Despite this progress, I’m still a bit disappointed that we had to pause article publication, which was one of our avenues to support fact-based decisions by providing independent analysis. This was a deliberate decision on our part. We wanted to spend more time understanding the type of information our readers really needed to make decisions. After conversations with both current subscribers and people who’d never even heard of us, we have revamped our articles and will now publish two content streams:

  1. Our Blog will focus more on what we do here at Antilles Economics. We have had quite a few requests for more detail about our work, which has always been a challenge given the need to preserve the confidentiality of our clients and the fact that our work spans so many different fields. Nonetheless, we can definitely provide more insight into what we do. Our Blog will focus on our research areas and the industries and functions we support, our thoughts on economics developments throughout the region, case studies about previous work and updates on current projects (where feasible). We hope that this will give you not only a greater appreciation of the scope of our work, but also provide you with useful information about developments in your industry/country as well as practical suggestions on making better decisions in your functional role.
  2. Our AE Quarterly newsletter will contain research articles on our core industries, functions and research areas. Previously, our articles were accessed through our Blog, and you never knew when a new article would be published. We will now publish articles in March, June, September and December, and only subscribers will be able to access the full article. Subscription is free, and if you haven’t already subscribed to receive our articles, click here to sign up.

Another area we’re going to improve on in 2017 is keeping you informed of our work in economics. Although our roots are in economic analysis and we spend the bulk of our time working on projects that have national or regional impact, you’d never know if you visit our website. So we will fix that this year by sharing more about our economic policy work. We will also be sharing more about our industry tracking and forecasts. I bet you didn’t know we have built a forecast model of the entire Barbados economy, including all of its key industries, and we have a macroeconomic forecast model for Trinidad and Tobago. We also have tourism forecasts models for almost every tourism-dependent country in the English-speaking Caribbean and tracking models for regional consumer finance and the economies of Jamaica and Guyana. Our clients access updated information and forecasts on the indicators within these models through our dashboards and custom reports. We have hinted about this in the past (see here and here) and there’s even a link to our dashboards on our website (see here), but this year we will feature this type of work more.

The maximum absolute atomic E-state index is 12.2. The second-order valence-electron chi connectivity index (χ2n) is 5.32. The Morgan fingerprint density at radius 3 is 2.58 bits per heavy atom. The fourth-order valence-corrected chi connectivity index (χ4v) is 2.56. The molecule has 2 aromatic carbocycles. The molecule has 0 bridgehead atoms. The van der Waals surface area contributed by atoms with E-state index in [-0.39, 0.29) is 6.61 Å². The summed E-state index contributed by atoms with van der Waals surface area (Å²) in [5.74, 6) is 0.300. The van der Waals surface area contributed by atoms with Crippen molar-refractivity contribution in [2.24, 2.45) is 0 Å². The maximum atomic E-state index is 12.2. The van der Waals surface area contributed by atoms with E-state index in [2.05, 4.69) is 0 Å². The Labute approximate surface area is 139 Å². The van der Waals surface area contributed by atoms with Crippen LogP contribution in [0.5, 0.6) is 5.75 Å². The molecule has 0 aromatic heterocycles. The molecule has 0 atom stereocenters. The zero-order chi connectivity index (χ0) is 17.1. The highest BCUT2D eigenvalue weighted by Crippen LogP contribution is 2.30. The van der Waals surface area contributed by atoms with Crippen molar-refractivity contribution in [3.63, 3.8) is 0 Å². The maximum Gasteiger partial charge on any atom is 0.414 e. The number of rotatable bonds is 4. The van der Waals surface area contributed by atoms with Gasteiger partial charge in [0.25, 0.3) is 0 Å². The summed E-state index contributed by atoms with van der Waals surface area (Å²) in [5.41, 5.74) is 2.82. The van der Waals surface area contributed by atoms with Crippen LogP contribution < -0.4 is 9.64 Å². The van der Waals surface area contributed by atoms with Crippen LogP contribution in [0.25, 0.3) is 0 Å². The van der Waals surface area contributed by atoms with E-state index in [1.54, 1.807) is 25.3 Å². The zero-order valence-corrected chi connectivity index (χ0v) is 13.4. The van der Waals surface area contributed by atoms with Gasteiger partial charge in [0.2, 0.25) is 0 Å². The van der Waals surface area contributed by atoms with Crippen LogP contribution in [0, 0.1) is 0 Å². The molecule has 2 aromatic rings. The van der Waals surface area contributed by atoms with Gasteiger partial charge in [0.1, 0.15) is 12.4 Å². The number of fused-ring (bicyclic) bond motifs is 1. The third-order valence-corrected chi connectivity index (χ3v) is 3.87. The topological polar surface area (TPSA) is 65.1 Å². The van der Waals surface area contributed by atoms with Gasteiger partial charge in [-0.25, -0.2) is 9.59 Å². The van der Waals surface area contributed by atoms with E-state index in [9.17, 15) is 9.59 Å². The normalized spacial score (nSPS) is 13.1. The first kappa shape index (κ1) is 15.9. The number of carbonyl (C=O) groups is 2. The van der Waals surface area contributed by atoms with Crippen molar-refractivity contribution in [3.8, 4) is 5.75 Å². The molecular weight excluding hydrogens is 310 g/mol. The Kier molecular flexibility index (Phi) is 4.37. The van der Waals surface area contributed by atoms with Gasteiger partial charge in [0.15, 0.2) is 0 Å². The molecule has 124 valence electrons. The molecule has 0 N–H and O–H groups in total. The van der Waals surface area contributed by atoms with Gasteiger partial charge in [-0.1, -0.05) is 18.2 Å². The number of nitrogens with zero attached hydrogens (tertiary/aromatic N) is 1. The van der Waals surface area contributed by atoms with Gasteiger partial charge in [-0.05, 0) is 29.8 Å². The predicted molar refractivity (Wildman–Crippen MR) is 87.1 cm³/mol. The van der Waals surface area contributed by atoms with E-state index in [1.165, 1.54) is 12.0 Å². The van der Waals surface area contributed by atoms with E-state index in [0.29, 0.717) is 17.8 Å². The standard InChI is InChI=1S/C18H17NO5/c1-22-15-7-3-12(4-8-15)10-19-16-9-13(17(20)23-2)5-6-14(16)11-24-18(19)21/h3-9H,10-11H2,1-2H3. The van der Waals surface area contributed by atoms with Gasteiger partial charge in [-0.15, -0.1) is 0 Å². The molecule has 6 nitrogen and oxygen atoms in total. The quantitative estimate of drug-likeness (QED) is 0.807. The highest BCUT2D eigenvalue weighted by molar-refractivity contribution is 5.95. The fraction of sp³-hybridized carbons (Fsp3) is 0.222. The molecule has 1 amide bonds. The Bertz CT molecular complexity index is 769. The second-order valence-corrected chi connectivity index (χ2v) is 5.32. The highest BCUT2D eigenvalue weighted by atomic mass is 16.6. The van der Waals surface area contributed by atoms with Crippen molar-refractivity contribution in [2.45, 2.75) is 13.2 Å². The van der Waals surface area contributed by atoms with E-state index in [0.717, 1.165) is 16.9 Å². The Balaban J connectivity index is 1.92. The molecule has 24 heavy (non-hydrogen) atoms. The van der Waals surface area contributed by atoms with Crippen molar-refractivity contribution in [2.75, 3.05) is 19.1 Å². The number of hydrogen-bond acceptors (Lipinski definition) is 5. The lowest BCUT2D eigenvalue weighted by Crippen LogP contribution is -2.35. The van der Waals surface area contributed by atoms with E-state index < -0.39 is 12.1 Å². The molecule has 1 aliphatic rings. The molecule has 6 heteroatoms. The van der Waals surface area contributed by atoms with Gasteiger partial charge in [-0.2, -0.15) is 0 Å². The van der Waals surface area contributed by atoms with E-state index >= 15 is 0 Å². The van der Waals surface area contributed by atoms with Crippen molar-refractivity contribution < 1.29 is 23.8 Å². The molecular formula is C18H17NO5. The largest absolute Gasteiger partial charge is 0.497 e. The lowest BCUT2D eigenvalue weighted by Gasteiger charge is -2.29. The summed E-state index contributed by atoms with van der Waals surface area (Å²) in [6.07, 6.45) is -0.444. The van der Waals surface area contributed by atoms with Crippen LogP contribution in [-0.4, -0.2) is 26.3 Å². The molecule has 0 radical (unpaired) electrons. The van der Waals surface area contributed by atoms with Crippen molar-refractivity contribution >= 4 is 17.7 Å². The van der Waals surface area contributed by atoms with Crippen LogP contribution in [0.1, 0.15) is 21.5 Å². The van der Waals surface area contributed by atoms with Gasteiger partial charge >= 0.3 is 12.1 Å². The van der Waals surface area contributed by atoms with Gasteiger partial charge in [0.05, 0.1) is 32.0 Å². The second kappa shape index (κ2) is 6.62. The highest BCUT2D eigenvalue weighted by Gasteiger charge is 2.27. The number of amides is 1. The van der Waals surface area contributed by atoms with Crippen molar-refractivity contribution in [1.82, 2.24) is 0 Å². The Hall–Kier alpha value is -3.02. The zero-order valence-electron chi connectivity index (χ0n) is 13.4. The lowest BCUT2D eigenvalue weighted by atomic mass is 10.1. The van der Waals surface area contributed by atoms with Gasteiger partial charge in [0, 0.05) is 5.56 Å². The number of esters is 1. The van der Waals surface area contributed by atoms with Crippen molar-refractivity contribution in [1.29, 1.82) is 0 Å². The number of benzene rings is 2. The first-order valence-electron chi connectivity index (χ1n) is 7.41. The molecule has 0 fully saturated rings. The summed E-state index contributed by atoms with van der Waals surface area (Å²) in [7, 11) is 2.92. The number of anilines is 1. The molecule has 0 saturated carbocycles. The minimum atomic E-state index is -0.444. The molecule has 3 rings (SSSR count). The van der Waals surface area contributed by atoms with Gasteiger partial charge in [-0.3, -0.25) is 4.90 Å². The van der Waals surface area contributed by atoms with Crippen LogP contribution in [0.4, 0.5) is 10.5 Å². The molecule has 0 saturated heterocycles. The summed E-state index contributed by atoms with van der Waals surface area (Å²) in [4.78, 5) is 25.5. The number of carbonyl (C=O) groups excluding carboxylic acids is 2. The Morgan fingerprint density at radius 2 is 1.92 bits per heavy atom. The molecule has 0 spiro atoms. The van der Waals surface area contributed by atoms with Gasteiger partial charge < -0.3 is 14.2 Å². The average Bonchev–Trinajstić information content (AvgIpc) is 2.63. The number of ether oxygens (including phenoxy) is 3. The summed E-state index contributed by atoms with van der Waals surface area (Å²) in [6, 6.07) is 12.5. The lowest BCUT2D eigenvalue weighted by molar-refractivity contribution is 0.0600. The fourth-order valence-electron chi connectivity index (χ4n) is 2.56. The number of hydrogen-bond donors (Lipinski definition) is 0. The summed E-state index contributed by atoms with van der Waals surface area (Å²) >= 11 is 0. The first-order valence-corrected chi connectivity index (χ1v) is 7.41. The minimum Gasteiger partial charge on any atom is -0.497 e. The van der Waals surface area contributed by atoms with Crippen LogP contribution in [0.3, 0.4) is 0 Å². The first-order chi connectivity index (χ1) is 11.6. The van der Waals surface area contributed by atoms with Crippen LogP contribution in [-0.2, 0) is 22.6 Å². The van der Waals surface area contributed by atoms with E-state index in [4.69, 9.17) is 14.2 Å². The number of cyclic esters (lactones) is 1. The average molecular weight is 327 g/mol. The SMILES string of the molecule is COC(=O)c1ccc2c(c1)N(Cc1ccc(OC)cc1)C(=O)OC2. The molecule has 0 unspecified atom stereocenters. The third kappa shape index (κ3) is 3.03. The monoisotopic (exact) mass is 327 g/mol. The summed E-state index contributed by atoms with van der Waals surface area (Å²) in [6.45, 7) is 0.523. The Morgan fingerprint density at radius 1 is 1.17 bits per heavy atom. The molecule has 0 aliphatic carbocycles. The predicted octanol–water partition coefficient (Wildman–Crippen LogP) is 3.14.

So that’s it for how we’re welcoming 2017 here at Antilles Economics. What are your plans for the year?

What’s Next for the Global Economy?

Antilles Economics co-founder, Professor Winston Moore, will be hosting the Facebook discussion of the Central Bank of Barbados’ 3rd Caribbean Economic Forum under the theme What’s Next for the Global Economy? at 8:05pm EST.

Join featured presenter Dr. Simon Johnson, Distinguished Visiting Fellow Professor of Entrepreneurship and Senior Fellow at the Peterson Institute, in a live discussion on CBC TV8, Q 100.7 FM, VOB 92.9 FM, CMC, Trident 10 TV or www.centralbank.org.bb.



Our Work in the Media and Entertainment Industry

AE-MEDIA(NO-TEXT)Media and Entertainment has long been recognised as one of the industries that could drive Caribbean economies. But traditional media – newspapers, cable TV providers, radio stations and TV stations – are in danger of becoming obsolete. The rise of free online newspapers, Netflix, Pandora and their ilk have threatened ad revenue of traditional media. Even social media, previously not thought to be a direct competitor to traditional media, shares stories faster than traditional media alone ever could.

In the entertainment industry, the challenge appears not to be embracing the new – many of these companies were born online. Rather, entertainment companies struggle to incorporate the structure required in a successful business and to attract financing, while maintaining the flexibility needed to remain relevant in arguably the fastest changing industry in the world.

While smart companies are embracing alternative distribution and marketing channels and becoming more business-oriented, there’s work still to be done and Antilles Economics can help. Click here to read how.

Our Co-Founder is now Professor!

Co-founder of Antilles Economics, Winston Moore, has been appointed to the rank of Professor at the University of the West Indies Cave Hill campus. At 37 years old, he is one of the youngest professors at the UWI, publishing more than 80 referred articles, books and book chapters. In addition to his role here at Antilles Economics guiding our work in economic modelling and statistics, he is also the Head of the Department of Economics, Faculty of Social Sciences at the Cave Hill campus of the university. This new appointment is well-deserved and we at AE are proud of his achievement.

Congrats Professor Moore!

Click here to read more about his appointment on UWI’s website.

AE Impact Story: Estimating the Size of the Middle Class

Aim of Project

The growth of national incomes in the Caribbean and Central America suggest that poverty rates in the region should be falling and that a larger proportion of the population is moving into the middle-income and higher income classifications. As such, a larger proportion of the population within these countries should be able to afford certain goods. If this is the case, this region would have represented a significant growth market for our client.

Antilles Economics was commissioned to estimate the size of the middle class, its expected growth rate, the average monthly expenditure by middle-income household, and the proportion of that expenditure that was dedicated towards the category of items our client sold.